B is for Bit Preservation

Continuing the alphabetical series of digital preservation topics.

Recently one of our California partners commented on the irony of the earthquakes occurring in Colorado and Maryland, two partner sites in areas not prone to earthquakes.  This practice of keeping  copies  of digital collections in geographically diverse areas is one technique employed for bit preservation. Fortunately no data was lost during those events.

Bits are the basic unit of digital information.  Most organizations preparing for the long-term care of digital content distinguish a basic level of methods and services known as bit preservation from a more complex set of services that support display, context and interpretation of the digital object, sometimes called functional preservation. For example, bit preservation of a collection of digital photographs addresses secure and well-managed storage of  the digital files and includes monitoring for changes over time.

Bit preservation does not address the very real needs for appropriate software to display and use the photographs and descriptions that will aid users’ understanding of when, where, and how the photographs were taken and, at an even more complex level, the subjects of the photographs and their context within larger events. However, without attention to bit preservation, there will be nothing to display or use in the long term.

Common approaches for the careful handling and storage of digital content are an effort to mitigate the risk of damage and loss of data. 

Multiple Copies. The first practice is to create more than one complete copy of the digital information. The number of copies recommended varies from two to six and is often most practically determined by the level of resources available to the organization managing the content. These copies are distinct from backups that are part of the routine operation of data centers. It is expected that these copies will serve to replace damaged or lost files.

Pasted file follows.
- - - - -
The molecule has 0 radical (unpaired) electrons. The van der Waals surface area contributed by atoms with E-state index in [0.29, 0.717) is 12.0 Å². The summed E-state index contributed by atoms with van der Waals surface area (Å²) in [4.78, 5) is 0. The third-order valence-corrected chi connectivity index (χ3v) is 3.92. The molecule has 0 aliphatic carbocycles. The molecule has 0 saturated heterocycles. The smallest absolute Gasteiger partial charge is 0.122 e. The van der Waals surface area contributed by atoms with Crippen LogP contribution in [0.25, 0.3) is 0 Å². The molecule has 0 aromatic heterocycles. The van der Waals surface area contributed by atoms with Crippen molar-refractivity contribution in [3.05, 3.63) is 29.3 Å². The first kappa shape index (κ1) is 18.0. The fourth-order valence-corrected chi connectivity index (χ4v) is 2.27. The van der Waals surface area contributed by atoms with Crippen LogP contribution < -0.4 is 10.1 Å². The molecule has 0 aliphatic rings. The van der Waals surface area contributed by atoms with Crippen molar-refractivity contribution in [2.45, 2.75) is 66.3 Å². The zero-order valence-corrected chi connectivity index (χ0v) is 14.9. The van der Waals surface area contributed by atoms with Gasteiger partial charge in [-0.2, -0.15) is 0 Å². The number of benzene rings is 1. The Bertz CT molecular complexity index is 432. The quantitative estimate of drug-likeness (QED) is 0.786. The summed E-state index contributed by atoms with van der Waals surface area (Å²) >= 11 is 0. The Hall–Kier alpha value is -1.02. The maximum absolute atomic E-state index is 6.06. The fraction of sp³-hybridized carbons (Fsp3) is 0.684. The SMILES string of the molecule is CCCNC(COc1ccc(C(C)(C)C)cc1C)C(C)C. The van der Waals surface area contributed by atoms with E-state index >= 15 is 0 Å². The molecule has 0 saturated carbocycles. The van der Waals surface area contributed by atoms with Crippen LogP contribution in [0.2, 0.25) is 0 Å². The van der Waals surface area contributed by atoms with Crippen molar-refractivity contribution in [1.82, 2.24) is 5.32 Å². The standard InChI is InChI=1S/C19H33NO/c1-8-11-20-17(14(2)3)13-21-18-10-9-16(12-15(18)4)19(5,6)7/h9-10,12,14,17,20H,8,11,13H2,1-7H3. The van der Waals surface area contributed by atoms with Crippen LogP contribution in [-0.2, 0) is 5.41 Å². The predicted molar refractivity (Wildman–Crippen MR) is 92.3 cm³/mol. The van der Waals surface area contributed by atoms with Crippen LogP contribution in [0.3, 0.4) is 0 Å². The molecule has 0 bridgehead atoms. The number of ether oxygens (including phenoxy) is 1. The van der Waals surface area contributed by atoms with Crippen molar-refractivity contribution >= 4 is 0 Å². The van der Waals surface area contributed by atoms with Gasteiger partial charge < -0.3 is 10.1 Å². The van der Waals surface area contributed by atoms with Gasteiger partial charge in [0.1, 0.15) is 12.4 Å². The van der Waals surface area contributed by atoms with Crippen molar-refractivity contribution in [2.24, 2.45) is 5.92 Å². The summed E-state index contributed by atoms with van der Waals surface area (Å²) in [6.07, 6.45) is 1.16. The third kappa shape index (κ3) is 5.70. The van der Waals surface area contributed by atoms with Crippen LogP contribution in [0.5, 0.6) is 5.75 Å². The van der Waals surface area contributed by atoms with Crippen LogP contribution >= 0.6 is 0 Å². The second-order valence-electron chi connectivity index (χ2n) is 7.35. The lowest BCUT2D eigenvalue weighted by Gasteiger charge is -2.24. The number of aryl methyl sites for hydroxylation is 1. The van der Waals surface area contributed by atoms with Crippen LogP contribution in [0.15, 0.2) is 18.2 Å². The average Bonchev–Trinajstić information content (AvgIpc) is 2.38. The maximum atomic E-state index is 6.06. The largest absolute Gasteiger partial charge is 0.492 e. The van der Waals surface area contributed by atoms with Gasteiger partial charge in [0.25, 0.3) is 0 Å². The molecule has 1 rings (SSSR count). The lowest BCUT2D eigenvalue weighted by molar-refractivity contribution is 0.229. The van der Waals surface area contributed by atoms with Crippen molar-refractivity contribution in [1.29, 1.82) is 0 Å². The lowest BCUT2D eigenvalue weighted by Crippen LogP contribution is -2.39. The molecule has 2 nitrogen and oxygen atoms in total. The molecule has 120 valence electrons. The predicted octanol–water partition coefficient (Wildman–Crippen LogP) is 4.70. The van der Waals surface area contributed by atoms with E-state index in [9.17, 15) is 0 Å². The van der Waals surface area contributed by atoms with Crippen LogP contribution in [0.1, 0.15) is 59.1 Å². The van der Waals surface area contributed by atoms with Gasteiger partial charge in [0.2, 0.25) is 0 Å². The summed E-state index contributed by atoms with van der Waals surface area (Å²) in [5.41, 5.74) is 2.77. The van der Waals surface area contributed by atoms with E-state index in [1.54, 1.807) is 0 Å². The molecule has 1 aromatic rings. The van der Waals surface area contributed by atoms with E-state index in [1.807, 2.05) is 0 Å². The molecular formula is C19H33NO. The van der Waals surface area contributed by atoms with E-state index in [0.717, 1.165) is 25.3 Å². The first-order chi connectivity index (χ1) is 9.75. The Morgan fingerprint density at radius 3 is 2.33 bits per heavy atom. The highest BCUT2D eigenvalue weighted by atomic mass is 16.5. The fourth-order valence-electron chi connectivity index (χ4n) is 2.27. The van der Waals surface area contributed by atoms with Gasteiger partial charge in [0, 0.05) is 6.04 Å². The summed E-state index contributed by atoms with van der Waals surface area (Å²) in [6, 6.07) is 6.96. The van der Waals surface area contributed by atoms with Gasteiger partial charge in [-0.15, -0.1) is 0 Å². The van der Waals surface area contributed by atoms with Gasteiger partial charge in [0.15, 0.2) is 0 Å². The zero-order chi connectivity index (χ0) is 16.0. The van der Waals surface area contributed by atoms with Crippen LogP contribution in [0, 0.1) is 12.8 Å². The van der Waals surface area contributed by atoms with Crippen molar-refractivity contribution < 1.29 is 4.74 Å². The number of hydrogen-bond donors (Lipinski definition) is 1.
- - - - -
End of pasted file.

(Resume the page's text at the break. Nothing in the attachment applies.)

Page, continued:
Diverse Environments. The principles for storing these copies call for diversity in systems, organizations and geography. For the long-term, the best approach is to keep multiple copies stored on hardware from different manufacturers, using different operating systems, in different locations.  The heterogeneity of systems is a hedge against flaws in any particular hardware or operating system. The geographic diversity recognizes the likelihood of destructive events, natural or political.  Most ideally, stored copies would be managed by different organizations benefiting from a wider range of policies and practices.  This approach has led to the  development of cooperative partnerships for distributed storage and management of digital collections.

Cooperative Partnerships. Very few organizations can afford such a complex array of machines and configurations, therefore there have been explorations into a variety of relationships to achieve the redundant aspects of storage. Some are organizing cooperative alliances to use systems designed to distribute and audit multiple copies across diverse environments. Other organizations develop partnerships with one or two organizations either under contract or through a mutual services agreement. More recently organizations are looking at using cloud services for a least one of their copies in an effort to reduce costs. There are benefits and disadvantages to any of these approaches. Each organization embarking upon digital preservation must have a firm grasp on its capacity to leverage its systems and its relationships with other organizations to get the job done.

Audit and Inventory. Two components of good management include auditing the data at regular intervals, especially when moved or migrated to new hardware, and maintaining a good inventory of where and when the files were stored. The auditing is most often practiced using tools that create a unique hash of the file, or a checksum. If any part of the file changes, the next checksum will not match, therefore flagging an error. This approach is especially good to use when moving content from one device to another or even to another organization. The inventory is usually managed with a database or locally-developed tool or set of repository services.

Even basic digital preservation requires significant resources and a variety of skills and knowledge.  Bit preservation is an area of practice that is maturing because of a growing community sharing expertise. Tools and protocols to support the transfer  and auditing of the bits are  available. There is a continuing effort to improve storage systems. Bit preservation is the building block for the more complete set of practices and processes to ensure the survival of digital content over time. As digital content managers and stewards, there are practical steps we can take to keep digital content viable now.

To read more about the thinking around the bit preservation concept and its challenges, see A Framework for Object Preservation in Digital Repositories and  Bit Preservation: A Solved Problem?.

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